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A website set up to keep track of all the Pokemon Go! related injuries and fatalities, called PokemonGoDeathTracker, collates some of the headlines since the game launched where Pokemon Go!, injuries, or even death came together. And, for the record, the total numbers as of today are 18 deaths and 58 injuries where the game is believed to have played some role.

How much of this is hard data and how much of it was a good old-fashion moral panic over some new thing the kids are doing that is going to get them or others killed? Browsing the search results for news about injuries sustained around Pokemon Go!, there's a whole lot of people who got robbed or assaulted, but not nearly as many people falling off cliffs to their deaths as we might all remember hearing about.

And even in that one spectacular case of two men in California walking off a cliff while playing Pokemon Go! that everyone shared on social media back in the summer of 2016, most people would tell you that they remember that they'd fallen to their deaths; they didn't. Both men survived, though they did sustain injuries. Such stories naturally take on a life of their own.

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In reality, with tens of millions of downloads over the years, Pokemon Go! probably still has a fraction of the cases of injuries and fatalities attributable to it than could be attributed to WhatsApp or even simply texting.

The Problem is All Apps, Not Any Particular One

Traffic accidents were on a 25-year decline right up until 2011, when they bottomed out and began climbing again. What changed in 2011? There were 800 apps in the Apple Store in 2008, with a total of 10 million downloads. By 2011, there were 500,000 apps in the Apple Store, with total downloads around 18 billion. This trend started way before Pokemon Go! many would argue, and they would be right. Plenty of articles have been written about how we've become obsessed with our screens, but that's not really the problem. We've always been obsessed with screens as far back as there have been screens, whether Movie, TV, computer, or mobile device.

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The problem is the pace; games or apps that do it all as fast as it takes to ride three stops on a bus or while you're waiting for class. Condensing entertainment into that narrow a timeframe is going to lend itself to digital sugar highs, which is exactly what Pokemon Go! was when it started. It matured with age, but only after the craze had died down. It may have had more than 7 million downloads in its first 24 hours, but the day they installed it was also probably the last time most people  even played it.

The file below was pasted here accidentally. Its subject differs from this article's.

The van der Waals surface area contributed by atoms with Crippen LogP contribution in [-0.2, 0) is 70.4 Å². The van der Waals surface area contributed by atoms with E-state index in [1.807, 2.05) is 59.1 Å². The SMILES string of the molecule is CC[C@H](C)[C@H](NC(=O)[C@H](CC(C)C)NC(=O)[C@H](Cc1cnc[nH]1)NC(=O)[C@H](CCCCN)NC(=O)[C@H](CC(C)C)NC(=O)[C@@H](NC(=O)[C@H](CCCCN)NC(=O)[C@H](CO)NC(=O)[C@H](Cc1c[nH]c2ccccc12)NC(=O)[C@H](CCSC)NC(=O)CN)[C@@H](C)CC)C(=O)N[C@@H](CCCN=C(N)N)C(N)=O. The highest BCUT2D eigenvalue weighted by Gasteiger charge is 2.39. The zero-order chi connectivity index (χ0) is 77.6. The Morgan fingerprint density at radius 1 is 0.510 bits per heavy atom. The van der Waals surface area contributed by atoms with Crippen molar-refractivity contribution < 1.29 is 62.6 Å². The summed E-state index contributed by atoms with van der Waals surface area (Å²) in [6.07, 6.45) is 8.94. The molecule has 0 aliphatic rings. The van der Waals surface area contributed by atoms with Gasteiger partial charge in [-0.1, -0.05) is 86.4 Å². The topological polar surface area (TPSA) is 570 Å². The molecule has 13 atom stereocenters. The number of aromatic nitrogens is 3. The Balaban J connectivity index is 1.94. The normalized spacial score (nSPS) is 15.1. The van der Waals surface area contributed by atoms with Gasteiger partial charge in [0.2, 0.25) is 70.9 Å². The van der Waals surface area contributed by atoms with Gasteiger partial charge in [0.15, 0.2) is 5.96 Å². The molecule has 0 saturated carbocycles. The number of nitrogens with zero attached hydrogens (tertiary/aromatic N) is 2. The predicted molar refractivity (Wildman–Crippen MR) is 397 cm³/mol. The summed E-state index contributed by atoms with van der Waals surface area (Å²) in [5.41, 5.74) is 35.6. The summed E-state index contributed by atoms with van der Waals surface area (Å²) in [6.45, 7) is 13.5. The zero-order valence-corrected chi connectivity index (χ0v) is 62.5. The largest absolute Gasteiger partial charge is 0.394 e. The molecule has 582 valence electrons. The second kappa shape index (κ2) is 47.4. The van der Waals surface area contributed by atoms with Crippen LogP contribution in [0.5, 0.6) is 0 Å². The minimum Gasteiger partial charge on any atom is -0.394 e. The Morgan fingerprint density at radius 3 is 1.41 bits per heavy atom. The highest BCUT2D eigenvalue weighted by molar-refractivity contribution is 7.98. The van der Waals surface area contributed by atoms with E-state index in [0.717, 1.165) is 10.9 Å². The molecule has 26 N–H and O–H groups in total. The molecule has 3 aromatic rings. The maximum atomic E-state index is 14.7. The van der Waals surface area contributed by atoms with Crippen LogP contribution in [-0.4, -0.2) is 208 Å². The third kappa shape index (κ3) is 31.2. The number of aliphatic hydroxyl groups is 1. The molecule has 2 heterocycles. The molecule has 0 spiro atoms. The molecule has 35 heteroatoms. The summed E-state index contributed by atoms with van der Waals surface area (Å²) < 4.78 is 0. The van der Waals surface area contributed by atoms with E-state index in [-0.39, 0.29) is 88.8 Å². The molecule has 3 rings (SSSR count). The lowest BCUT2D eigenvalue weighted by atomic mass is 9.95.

So this isn't a problem with Pokemon Go! exclusively, but it isn't a game distinct and apart from this trend. It may have been one of the best examples of it in recent years.

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Nobody goes into the video game industry to make games that end up implicated in untimely deaths or injuries, or that distract people while walking home at night so they get mugged. And of course, if it wasn't Pokemon Go!, it would have been someone else's game or app. Still, while Niantic clearly isn't to blame for any of these incidents, they chose to make their follow-up game one that is full of lore, featuring more complex game mechanics, and more invovled tasks, thereby slowing down the pace.

Harry Potter: Wizards Unite rewards those who take things slower instead of racing off to the next point of interest on the other side of the interstate. Its not the kind of game that goes for the easily-manipulated, lizard-brain dopamine triggers the way Pokemon Go! did. And you can read it in the reviews for the game. For every two articles praising the game's richness, someone somewhere points out that 'it doesn't have that Pokemon Go! magic.'

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That may be the point. Niantic's latest game is showing a very strong install rate and brought in a healthy first day revenue without causing a spate of incidents where people walk into traffic because they can't pull their eyes away from their screen long enough to see where they are going. It's on track to perform well financially, over the next month, though at a more modest pace than its predecessor.

It also doesn't seem like the kind of game that will send many people stumbling over a cliff or causing an accident because they were trying to squeeze in some quick fix while waiting at a stop light. This is certainly what the developers at Niantic would prefer, even if its not as splashy and its not making them money hand over fist.

They're making enough and they get to make games that people can enjoy without the possibility of paying a serious real world price for it. They're doing alright over there. A more serious question we should be asking ourselves is why so many are treating Niantic's Harry Potter: Wizards Unite like it is a mild failure at all just because it couldn't match the impossible and likely unhealthy standard set by Pokemon Go!